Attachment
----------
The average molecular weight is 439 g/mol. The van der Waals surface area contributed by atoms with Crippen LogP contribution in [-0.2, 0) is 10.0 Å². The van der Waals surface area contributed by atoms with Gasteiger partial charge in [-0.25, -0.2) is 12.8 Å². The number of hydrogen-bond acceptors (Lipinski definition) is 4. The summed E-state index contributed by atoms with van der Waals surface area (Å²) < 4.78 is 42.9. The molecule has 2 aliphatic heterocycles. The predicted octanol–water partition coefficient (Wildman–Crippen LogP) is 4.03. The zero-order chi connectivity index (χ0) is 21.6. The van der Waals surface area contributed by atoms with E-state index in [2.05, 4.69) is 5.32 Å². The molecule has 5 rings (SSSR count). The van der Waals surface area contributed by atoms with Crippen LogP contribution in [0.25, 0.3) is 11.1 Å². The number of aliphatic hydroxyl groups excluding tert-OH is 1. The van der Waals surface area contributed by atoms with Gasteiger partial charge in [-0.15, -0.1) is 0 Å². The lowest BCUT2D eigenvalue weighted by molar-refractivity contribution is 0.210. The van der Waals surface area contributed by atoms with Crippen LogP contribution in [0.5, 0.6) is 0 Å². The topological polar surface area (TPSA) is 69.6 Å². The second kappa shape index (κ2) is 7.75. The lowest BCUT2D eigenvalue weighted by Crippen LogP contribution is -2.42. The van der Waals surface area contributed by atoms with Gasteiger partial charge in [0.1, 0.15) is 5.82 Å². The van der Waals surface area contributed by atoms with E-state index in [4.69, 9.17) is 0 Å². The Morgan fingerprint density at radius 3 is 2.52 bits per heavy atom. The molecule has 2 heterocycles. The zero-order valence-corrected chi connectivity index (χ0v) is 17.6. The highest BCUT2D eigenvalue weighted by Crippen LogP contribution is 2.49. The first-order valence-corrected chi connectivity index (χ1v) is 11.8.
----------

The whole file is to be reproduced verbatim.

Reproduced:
The average molecular weight is 439 g/mol. The van der Waals surface area contributed by atoms with Crippen LogP contribution in [-0.2, 0) is 10.0 Å². The van der Waals surface area contributed by atoms with Gasteiger partial charge in [-0.25, -0.2) is 12.8 Å². The number of hydrogen-bond acceptors (Lipinski definition) is 4. The summed E-state index contributed by atoms with van der Waals surface area (Å²) < 4.78 is 42.9. The molecule has 2 aliphatic heterocycles. The predicted octanol–water partition coefficient (Wildman–Crippen LogP) is 4.03. The zero-order chi connectivity index (χ0) is 21.6. The van der Waals surface area contributed by atoms with E-state index in [2.05, 4.69) is 5.32 Å². The molecule has 5 rings (SSSR count). The van der Waals surface area contributed by atoms with Crippen LogP contribution in [0.25, 0.3) is 11.1 Å². The number of aliphatic hydroxyl groups excluding tert-OH is 1. The van der Waals surface area contributed by atoms with Gasteiger partial charge in [-0.15, -0.1) is 0 Å². The lowest BCUT2D eigenvalue weighted by molar-refractivity contribution is 0.210. The van der Waals surface area contributed by atoms with Crippen LogP contribution in [0.5, 0.6) is 0 Å². The topological polar surface area (TPSA) is 69.6 Å². The second kappa shape index (κ2) is 7.75. The lowest BCUT2D eigenvalue weighted by Crippen LogP contribution is -2.42. The van der Waals surface area contributed by atoms with Gasteiger partial charge in [0.1, 0.15) is 5.82 Å². The van der Waals surface area contributed by atoms with E-state index in [4.69, 9.17) is 0 Å². The Morgan fingerprint density at radius 3 is 2.52 bits per heavy atom. The molecule has 2 heterocycles. The zero-order valence-corrected chi connectivity index (χ0v) is 17.6. The highest BCUT2D eigenvalue weighted by Crippen LogP contribution is 2.49. The first-order valence-corrected chi connectivity index (χ1v) is 11.8.